5 (no IPv4 options) 5 (no IPv4 options)
Type of Service: Type of Service and Precedence:
All zero. Copied from the IPv6 Traffic Class (all 8 bits).
[Discussion: Should this value be derived from the
IPv6 priority field?]
Total Length: Total Length:
Payload length value from IPv6 header, plus the size Payload length value from IPv6 header, plus the size
of the IPv4 header. of the IPv4 header.
Identification: Identification:
All zero. All zero.
[Discussion: In order to make IPv4 header compression
work better for translated packets it might make
sense to make this an incrementing counter. There is
no need for the counter to be correct since the
packets will not be fragmented.]
Flags: Flags:
The More Fragments flag is set to zero. The Don't The More Fragments flag is set to zero. The Don't
Fragments flag is set to one. Fragments flag is set to one.
Fragment Offset: Fragment Offset:
All zero. All zero.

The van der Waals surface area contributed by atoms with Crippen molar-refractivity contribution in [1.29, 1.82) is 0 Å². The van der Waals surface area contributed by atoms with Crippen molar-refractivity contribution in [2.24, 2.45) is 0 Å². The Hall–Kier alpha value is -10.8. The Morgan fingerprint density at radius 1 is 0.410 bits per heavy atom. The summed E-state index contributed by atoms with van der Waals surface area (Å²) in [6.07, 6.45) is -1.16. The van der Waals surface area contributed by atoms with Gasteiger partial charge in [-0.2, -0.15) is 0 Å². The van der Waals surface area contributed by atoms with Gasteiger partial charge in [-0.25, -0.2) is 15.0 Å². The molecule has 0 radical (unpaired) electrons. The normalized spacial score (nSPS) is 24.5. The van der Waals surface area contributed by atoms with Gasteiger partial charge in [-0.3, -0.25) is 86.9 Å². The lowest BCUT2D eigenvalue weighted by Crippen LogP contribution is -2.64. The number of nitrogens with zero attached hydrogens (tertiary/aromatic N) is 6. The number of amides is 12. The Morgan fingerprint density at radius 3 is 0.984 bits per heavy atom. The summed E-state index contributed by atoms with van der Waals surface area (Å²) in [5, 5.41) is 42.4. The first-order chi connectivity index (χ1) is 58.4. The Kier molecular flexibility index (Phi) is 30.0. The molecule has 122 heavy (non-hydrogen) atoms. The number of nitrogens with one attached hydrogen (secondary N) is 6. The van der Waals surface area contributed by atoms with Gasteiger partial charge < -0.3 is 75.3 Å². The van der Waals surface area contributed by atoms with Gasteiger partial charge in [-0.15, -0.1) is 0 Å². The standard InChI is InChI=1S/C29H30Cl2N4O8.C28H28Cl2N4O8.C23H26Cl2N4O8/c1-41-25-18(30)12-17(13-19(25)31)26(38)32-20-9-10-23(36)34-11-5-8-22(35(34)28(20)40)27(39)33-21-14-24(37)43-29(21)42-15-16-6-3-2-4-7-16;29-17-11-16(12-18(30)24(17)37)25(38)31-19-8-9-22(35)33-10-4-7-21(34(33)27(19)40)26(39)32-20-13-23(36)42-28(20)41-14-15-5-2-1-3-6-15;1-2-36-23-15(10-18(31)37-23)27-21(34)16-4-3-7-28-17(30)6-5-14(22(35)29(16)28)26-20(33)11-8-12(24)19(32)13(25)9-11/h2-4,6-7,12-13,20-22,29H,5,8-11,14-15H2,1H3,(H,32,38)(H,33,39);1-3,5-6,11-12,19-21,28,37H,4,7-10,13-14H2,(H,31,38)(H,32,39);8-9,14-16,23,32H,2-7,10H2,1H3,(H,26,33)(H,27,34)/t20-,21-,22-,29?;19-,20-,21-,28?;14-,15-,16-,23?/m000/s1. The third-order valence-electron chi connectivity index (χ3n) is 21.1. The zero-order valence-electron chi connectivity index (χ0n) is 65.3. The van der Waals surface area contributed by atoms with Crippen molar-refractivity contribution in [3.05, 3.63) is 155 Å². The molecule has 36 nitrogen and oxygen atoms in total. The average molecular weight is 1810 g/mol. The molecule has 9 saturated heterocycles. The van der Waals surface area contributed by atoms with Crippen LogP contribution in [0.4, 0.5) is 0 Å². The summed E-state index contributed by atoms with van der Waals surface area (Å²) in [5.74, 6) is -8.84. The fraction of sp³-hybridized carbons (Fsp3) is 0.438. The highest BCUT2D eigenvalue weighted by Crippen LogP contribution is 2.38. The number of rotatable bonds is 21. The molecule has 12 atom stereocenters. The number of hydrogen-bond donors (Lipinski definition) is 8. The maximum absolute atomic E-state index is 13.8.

Time to Live: Time to Live:
Hop Limit value copied from IPv6 header, decremented Hop Limit value copied from IPv6 header. Since the
by one. translator is a router, as part of forwarding the
packet it needs to decrement either the IPv6 Hop
Limit (before the translation) or the IPv4 TTL (after
the translation). As part of decrementing the TTL or
Hop Limit the translator (as any router) needs to
check for zero and send the ICMPv4 or ICMPv6 "ttl
exceeded" error.
Protocol: Protocol:
Payload Type field copied from IPv6 header. Next Header field copied from IPv6 header.
Header Checksum: Header Checksum: